The Merriam-Webster Word of the Day is sallow. Read on for what it means, how it’s used, and more.
What It Means
Sallow means “of a grayish greenish yellow color,” and often suggests sickliness.
// She returned from her sick leave still looking a bit sallow.
SALLOW in Context
“As a member of the 101st Airborne Division, Guy Whidden was among the first American paratroopers to head for Normandy in the early hours of June 6, 1944. The day before, he’d posed for a picture with a few of the other paratroopers. Sixty years later, he flashed the same impish grin, though his hair was white and his skin a little sallow.” — Tamela Baker, The Herald-Mail (Hagerstown, Maryland), 25 Sept. 2022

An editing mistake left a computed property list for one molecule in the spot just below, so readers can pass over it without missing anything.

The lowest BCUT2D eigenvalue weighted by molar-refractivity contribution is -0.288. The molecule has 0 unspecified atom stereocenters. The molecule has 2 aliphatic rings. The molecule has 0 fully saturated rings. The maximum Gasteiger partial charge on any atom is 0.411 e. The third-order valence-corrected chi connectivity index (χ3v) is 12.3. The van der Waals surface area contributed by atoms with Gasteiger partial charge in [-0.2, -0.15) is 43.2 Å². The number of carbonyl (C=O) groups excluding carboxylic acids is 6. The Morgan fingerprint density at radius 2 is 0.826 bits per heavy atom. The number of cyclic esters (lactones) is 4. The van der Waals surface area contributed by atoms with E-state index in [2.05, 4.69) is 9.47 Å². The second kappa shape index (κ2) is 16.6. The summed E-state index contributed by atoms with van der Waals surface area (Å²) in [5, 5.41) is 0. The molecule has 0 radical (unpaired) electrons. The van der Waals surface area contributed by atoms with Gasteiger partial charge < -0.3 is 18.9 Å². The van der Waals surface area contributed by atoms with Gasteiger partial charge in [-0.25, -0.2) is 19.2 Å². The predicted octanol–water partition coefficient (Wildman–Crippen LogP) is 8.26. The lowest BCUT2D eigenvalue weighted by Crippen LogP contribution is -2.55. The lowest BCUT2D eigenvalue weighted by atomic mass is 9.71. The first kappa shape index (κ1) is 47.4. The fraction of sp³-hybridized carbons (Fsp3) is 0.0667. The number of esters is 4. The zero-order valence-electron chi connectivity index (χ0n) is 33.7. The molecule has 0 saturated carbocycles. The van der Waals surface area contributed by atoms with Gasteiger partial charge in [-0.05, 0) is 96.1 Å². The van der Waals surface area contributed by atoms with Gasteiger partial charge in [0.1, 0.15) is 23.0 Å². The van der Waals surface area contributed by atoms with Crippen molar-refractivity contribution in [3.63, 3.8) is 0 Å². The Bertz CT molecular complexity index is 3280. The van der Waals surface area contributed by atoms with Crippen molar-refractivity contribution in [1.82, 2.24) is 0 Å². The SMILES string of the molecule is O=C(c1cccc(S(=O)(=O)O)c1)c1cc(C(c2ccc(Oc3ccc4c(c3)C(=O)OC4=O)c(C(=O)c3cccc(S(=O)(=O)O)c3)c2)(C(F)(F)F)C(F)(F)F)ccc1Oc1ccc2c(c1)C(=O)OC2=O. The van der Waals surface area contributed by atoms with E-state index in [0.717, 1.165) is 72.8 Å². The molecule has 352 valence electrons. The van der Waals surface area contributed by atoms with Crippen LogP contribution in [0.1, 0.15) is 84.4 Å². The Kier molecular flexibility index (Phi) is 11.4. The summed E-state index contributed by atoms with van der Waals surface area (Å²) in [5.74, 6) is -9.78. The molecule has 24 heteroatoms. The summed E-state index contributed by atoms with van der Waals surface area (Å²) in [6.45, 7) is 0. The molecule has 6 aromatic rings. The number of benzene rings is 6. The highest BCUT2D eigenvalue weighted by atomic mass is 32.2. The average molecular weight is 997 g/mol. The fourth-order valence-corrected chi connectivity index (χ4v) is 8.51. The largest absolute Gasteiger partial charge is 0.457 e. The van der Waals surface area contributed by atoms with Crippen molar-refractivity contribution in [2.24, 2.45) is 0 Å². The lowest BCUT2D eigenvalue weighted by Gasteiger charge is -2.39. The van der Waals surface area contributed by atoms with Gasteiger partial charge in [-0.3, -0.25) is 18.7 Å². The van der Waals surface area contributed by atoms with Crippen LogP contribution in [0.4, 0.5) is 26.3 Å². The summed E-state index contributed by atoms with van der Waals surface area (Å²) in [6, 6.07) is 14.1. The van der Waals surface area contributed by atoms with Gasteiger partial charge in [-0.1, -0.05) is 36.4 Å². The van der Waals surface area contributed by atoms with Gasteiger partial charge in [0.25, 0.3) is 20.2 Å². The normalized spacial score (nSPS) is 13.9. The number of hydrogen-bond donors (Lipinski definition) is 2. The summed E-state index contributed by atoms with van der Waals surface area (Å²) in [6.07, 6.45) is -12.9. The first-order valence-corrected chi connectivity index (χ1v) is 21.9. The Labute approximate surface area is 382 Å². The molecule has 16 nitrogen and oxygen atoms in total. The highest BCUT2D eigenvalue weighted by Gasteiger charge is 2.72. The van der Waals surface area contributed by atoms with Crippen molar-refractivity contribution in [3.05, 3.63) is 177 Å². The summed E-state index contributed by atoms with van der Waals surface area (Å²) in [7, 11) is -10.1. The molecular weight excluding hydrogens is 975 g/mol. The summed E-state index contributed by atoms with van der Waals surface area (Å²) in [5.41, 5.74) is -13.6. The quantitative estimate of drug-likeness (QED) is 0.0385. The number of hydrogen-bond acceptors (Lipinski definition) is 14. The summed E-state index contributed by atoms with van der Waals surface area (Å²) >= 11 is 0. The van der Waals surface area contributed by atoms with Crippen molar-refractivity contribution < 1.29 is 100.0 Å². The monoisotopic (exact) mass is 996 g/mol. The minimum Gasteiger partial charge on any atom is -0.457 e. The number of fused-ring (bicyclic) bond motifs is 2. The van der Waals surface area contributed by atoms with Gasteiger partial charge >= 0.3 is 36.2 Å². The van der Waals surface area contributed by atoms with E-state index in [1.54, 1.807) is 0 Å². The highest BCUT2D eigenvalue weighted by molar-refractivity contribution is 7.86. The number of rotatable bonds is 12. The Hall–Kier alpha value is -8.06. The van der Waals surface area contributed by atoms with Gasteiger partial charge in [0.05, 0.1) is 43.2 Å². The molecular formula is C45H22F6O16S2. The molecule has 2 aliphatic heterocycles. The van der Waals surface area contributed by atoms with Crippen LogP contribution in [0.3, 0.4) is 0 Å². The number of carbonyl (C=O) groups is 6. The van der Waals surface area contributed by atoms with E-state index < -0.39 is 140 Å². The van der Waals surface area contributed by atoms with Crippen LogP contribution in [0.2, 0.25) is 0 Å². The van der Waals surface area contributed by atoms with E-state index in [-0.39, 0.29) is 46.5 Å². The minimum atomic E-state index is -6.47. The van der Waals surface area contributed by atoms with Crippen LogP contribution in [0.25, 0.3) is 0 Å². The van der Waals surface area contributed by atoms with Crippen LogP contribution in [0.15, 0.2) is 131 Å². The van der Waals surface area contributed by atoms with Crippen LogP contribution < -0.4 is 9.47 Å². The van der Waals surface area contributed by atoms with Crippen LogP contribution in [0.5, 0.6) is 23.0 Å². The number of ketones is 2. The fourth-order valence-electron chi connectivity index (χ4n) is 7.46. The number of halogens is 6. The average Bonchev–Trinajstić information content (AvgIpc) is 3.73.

Did You Know?
In Oscar Wilde’s 1891 novel A Picture of Dorian Gray, Dorian’s unscrupulous friend Lord Henry Wotton impresses upon the young Dorian what the process of aging will do, saying “Time is jealous of you, and wars against your lilies and your roses. You will become sallow, and hollow-cheeked, and dull-eyed.” Literature of the 19th century abounds with sallow people—Charles Dickens applied the word to characters in no fewer than 12 novels—but the word had been in use with the same meaning for centuries before that literary heyday. Its synonymous Old English forbear is salu, which shares an ancestor with an Old High German word meaning “murky” as well as with a Russian word meaning “yellowish gray.”
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